Dr. Michael Johnson: There are three main parts to the bill. One is a pre-K element. Not mandatory pre-K, but it does provide funding for districts gradually over years to ramp up pre-K programs that are evidence-based programs based on the science of reading. They have to go through an approval process with the state department. So it’s not just opening up pre-K, it has to be a quality program that gets kids on that pathway to proficiency by the end of third grade. The second part is just quality reading instruction. Doing a screener for every kid. Students that aren’t on track to be proficient by the end of third grade, districts being required to provide interventions to do that. That’s based on models that have happened in several other states: Florida, Mississippi, North Carolina, South Carolina, and others. Then the third part is some resources to really provide extra support for our lowest performing schools. I mean, we have some districts that are really, really low. I know a few years ago we had a school, 2% reading proficiency. Those schools, we are going to have to provide some more intensive turbo boost to start climbing up. Because when you think about it, when you’re that low, when you only have 30-40% of your kids’ reading proficiency, even if you improve 2 or 3, 4% a year, it’s going to be a decade before you get up to places that kids deserve. And so, we’ve got to turbo boost some of those. That’s the three main parts of the bill.
Mike McShane: And so, there’s been a lot of debate about the whole reading instruction, the science of reading. Did that play into what you were doing here? Has that been a debate or a discussion in Alaska as well?
Dr. Michael Johnson: Absolutely. People got wrapped around the retention word at the beginning because … Not this bill, but some of the previous bills that led up to this had mandatory retention in there. People really reacted to that. What I said to people is I don’t need retention to be mandatory. I need intervention to be mandatory, and retention is one kind of intervention. It’s not picking one intervention like retention and saying, that’s mandatory. It’s saying you have to do something. You can’t retain a kid and do the same thing a second year, or you can’t just not do anything. Retention works for some kids. For some, it may not. That important thing is that if there’s a mandatory intervention for a kid that’s not on the pathway. So, we got past that. There wasn’t a lot of debate about the science of reading. I mean, most of that came from institutions of higher education, as you could probably predict. But there were some people that made a few comments, but by and large, most people have settled on those evidence-based, science-base, those five components that are why kids need to become a proficient reader. So, we got through that. There were skirmishes about funding and local control, state control, and all those things we had to work through. But Alaska by and large, because we’ve had lots of oil money in our past, we have primarily just sent money to districts. When we talk about low outcomes, we just, oh, well they need more funding. They need more funding. Alaska has not done a lot of education policy. And so, just the whole idea that there might be expectations that come with the funding was probably uncomfortable for a lot of people.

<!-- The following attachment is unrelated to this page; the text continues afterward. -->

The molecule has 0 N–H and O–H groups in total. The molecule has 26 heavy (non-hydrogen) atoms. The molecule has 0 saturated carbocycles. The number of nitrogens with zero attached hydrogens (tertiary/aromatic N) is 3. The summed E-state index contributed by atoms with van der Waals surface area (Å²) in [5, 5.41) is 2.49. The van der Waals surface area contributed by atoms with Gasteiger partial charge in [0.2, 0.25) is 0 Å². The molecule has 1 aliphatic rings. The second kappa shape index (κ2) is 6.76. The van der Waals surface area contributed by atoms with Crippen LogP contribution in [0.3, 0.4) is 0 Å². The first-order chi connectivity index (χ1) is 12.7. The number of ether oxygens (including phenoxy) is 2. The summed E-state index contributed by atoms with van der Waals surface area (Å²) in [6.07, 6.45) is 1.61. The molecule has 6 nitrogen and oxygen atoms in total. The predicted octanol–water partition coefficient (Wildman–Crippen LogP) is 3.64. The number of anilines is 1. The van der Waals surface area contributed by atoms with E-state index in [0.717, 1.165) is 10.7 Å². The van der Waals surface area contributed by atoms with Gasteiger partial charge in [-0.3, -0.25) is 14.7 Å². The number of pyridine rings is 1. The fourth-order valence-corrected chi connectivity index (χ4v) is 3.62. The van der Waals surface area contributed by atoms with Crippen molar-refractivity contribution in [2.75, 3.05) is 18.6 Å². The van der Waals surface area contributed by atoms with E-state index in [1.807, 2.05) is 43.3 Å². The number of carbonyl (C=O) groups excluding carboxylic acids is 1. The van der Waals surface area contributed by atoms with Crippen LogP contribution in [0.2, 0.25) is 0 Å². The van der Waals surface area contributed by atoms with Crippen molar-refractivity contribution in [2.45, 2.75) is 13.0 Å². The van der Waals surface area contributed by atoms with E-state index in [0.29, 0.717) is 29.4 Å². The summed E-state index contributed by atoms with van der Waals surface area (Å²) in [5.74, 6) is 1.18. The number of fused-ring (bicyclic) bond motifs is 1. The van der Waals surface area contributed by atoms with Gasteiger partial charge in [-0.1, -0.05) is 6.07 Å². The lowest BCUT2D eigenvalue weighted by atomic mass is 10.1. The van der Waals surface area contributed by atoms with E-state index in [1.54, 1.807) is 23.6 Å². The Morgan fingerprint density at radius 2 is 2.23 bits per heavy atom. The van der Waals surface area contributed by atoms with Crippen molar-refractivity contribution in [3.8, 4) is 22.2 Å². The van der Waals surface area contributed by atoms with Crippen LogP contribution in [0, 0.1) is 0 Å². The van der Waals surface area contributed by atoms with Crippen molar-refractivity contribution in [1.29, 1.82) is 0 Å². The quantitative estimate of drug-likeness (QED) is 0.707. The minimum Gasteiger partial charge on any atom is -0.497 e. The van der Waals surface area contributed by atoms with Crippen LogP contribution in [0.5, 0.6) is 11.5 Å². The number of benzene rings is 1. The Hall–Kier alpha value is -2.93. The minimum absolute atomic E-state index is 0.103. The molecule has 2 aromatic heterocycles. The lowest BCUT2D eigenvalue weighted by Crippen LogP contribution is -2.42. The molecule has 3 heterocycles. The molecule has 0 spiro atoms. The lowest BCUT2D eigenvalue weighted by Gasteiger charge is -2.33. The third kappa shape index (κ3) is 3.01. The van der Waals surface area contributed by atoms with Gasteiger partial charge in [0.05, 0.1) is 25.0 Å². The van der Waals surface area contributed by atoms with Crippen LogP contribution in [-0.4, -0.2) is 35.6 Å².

Mike McShane: Well, I have one last question for you and that is, what is … It doesn’t have to necessarily be the thing that you are most excited about, but what is at least one thing that you’re really excited about going on with education in Alaska?